"Shammai HaZaken," Shammai, the Elder; one of the great early Tannaim, Sages of the Mishnah. Known best as the Colleague and "Bar-Plugta," the one who frequently disagreed with, in matters of Torah, the great Hillel; founder of "Beit Shammai," the Academy of Shammai.
Associated in Jewish Tradition with the reputation of being somewhat intolerant (He was the one who immediately had the person who came to scoff at the Torah by asking Shammai to teach it to him while the student would stand on one foot, thrown out), yet his very first teaching in Pirkei Avot includes the admonition "Receive everyone with a cheerful face." (Avot 1:15)
His disputes with Hillel, and the later disputes between the Academy of Shammai and the Academy of Hillel are cited in Pirkei Avot as being arguments for "the sake of Heaven; (Avot 5:20)" that is, arguments whose sole purpose was determining the truth. This is contrasted with the argument of Korach with Moshe, which Korach initiated for reasons of personal honor. Also, although their disputes in matters of Torah Law were pursued with great vehemence, they never became feuds as in the "ol South," where arguments were settled with rifles; on the contrary these academies rejoiced at each others' "simchot," "happy occasions," and readily "intermarried" with each other.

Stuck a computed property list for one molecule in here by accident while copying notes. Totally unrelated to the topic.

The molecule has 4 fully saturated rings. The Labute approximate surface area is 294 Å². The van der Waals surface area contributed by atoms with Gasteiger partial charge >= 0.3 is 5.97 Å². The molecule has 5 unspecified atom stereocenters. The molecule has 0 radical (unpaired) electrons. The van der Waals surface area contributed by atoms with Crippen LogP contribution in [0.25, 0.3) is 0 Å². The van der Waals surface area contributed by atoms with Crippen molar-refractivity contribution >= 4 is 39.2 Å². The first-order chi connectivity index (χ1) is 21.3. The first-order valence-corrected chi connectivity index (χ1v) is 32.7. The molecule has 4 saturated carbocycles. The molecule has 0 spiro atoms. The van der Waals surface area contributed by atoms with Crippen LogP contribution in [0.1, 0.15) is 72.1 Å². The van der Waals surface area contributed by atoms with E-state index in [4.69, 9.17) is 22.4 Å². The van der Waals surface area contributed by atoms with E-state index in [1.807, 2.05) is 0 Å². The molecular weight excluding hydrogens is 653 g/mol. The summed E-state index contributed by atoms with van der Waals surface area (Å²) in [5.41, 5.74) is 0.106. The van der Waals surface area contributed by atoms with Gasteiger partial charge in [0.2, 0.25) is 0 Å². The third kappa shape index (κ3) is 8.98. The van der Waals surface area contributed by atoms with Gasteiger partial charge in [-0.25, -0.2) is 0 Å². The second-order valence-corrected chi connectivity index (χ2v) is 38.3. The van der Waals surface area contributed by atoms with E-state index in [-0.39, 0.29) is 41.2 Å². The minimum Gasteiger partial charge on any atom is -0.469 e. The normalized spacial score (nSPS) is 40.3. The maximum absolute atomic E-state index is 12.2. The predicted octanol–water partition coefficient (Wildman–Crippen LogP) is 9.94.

The decision was made by the Sages of the Talmud to decide the "Halachah," Jewish Law, in accord with the opinion of Beit Hillel, because his opinions are easier for people to understand. But in the time of the "Mashiach," the "Psak-Halachah," the "determination of the Halachah," will revert to the opinion of Beit Shammai, when people will be able to understand and appreciate the greater insight which underlie his opinions in matters of Torah.
The above graphic includes photographs that were provided by VERAfilm archives.